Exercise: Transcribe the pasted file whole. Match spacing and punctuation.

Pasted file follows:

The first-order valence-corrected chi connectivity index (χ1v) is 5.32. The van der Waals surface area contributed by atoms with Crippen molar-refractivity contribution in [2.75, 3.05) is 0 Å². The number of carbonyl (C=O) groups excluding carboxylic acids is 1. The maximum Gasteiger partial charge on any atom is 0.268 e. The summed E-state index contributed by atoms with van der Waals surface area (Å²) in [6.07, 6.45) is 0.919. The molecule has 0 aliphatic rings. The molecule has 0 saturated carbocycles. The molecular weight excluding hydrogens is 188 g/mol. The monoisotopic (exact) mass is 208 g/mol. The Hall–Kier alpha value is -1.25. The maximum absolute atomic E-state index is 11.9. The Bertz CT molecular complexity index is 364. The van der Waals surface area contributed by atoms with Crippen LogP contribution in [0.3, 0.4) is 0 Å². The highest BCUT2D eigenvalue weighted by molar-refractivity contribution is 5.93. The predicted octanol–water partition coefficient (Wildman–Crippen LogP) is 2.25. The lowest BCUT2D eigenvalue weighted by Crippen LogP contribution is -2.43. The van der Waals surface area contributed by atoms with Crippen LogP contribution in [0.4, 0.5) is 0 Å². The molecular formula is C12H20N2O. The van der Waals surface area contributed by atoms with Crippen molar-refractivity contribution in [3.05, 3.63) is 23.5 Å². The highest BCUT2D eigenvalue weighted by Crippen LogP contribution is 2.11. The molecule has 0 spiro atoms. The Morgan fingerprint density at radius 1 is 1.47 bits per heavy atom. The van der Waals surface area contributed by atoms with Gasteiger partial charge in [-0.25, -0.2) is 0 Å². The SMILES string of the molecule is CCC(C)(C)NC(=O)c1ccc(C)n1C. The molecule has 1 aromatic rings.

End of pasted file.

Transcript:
The first-order valence-corrected chi connectivity index (χ1v) is 5.32. The van der Waals surface area contributed by atoms with Crippen molar-refractivity contribution in [2.75, 3.05) is 0 Å². The number of carbonyl (C=O) groups excluding carboxylic acids is 1. The maximum Gasteiger partial charge on any atom is 0.268 e. The summed E-state index contributed by atoms with van der Waals surface area (Å²) in [6.07, 6.45) is 0.919. The molecule has 0 aliphatic rings. The molecule has 0 saturated carbocycles. The molecular weight excluding hydrogens is 188 g/mol. The monoisotopic (exact) mass is 208 g/mol. The Hall–Kier alpha value is -1.25. The maximum absolute atomic E-state index is 11.9. The Bertz CT molecular complexity index is 364. The van der Waals surface area contributed by atoms with Crippen LogP contribution in [0.3, 0.4) is 0 Å². The highest BCUT2D eigenvalue weighted by molar-refractivity contribution is 5.93. The predicted octanol–water partition coefficient (Wildman–Crippen LogP) is 2.25. The lowest BCUT2D eigenvalue weighted by Crippen LogP contribution is -2.43. The van der Waals surface area contributed by atoms with Crippen LogP contribution in [0.4, 0.5) is 0 Å². The molecular formula is C12H20N2O. The van der Waals surface area contributed by atoms with Crippen molar-refractivity contribution in [3.05, 3.63) is 23.5 Å². The highest BCUT2D eigenvalue weighted by Crippen LogP contribution is 2.11. The molecule has 0 spiro atoms. The Morgan fingerprint density at radius 1 is 1.47 bits per heavy atom. The van der Waals surface area contributed by atoms with Gasteiger partial charge in [-0.25, -0.2) is 0 Å². The SMILES string of the molecule is CCC(C)(C)NC(=O)c1ccc(C)n1C. The molecule has 1 aromatic rings.